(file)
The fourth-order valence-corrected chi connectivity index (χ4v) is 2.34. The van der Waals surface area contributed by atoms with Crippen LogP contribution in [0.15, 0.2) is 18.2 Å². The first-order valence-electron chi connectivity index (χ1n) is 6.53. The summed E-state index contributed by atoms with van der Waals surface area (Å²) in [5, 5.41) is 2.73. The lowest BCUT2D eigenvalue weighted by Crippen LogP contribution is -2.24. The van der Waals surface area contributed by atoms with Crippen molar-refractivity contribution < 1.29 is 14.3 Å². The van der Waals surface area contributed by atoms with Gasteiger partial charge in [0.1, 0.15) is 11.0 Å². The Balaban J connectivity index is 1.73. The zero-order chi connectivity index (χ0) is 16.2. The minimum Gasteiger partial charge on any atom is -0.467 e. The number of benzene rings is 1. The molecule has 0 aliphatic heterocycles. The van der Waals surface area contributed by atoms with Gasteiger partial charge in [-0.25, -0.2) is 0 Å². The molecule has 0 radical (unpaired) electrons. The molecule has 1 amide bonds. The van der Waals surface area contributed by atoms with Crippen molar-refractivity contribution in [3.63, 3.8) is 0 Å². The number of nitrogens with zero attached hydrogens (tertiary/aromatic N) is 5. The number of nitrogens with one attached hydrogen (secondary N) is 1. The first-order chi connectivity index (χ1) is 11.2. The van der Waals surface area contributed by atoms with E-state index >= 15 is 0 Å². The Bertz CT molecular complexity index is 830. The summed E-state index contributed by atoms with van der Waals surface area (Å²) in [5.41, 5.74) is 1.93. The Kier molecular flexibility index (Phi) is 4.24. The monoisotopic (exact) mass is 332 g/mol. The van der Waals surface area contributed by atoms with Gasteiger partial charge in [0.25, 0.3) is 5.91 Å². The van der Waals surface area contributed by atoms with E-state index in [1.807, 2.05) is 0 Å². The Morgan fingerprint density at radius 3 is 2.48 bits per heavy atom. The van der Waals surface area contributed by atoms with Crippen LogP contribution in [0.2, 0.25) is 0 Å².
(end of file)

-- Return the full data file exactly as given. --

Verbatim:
The fourth-order valence-corrected chi connectivity index (χ4v) is 2.34. The van der Waals surface area contributed by atoms with Crippen LogP contribution in [0.15, 0.2) is 18.2 Å². The first-order valence-electron chi connectivity index (χ1n) is 6.53. The summed E-state index contributed by atoms with van der Waals surface area (Å²) in [5, 5.41) is 2.73. The lowest BCUT2D eigenvalue weighted by Crippen LogP contribution is -2.24. The van der Waals surface area contributed by atoms with Crippen molar-refractivity contribution < 1.29 is 14.3 Å². The van der Waals surface area contributed by atoms with Gasteiger partial charge in [0.1, 0.15) is 11.0 Å². The Balaban J connectivity index is 1.73. The zero-order chi connectivity index (χ0) is 16.2. The minimum Gasteiger partial charge on any atom is -0.467 e. The number of benzene rings is 1. The molecule has 0 aliphatic heterocycles. The van der Waals surface area contributed by atoms with Gasteiger partial charge in [-0.25, -0.2) is 0 Å². The molecule has 0 radical (unpaired) electrons. The molecule has 1 amide bonds. The van der Waals surface area contributed by atoms with Crippen molar-refractivity contribution in [3.63, 3.8) is 0 Å². The number of nitrogens with zero attached hydrogens (tertiary/aromatic N) is 5. The number of nitrogens with one attached hydrogen (secondary N) is 1. The first-order chi connectivity index (χ1) is 11.2. The van der Waals surface area contributed by atoms with E-state index >= 15 is 0 Å². The Bertz CT molecular complexity index is 830. The summed E-state index contributed by atoms with van der Waals surface area (Å²) in [5.41, 5.74) is 1.93. The Kier molecular flexibility index (Phi) is 4.24. The monoisotopic (exact) mass is 332 g/mol. The van der Waals surface area contributed by atoms with Gasteiger partial charge in [0.25, 0.3) is 5.91 Å². The van der Waals surface area contributed by atoms with E-state index in [1.807, 2.05) is 0 Å². The Morgan fingerprint density at radius 3 is 2.48 bits per heavy atom. The van der Waals surface area contributed by atoms with Crippen LogP contribution in [0.2, 0.25) is 0 Å².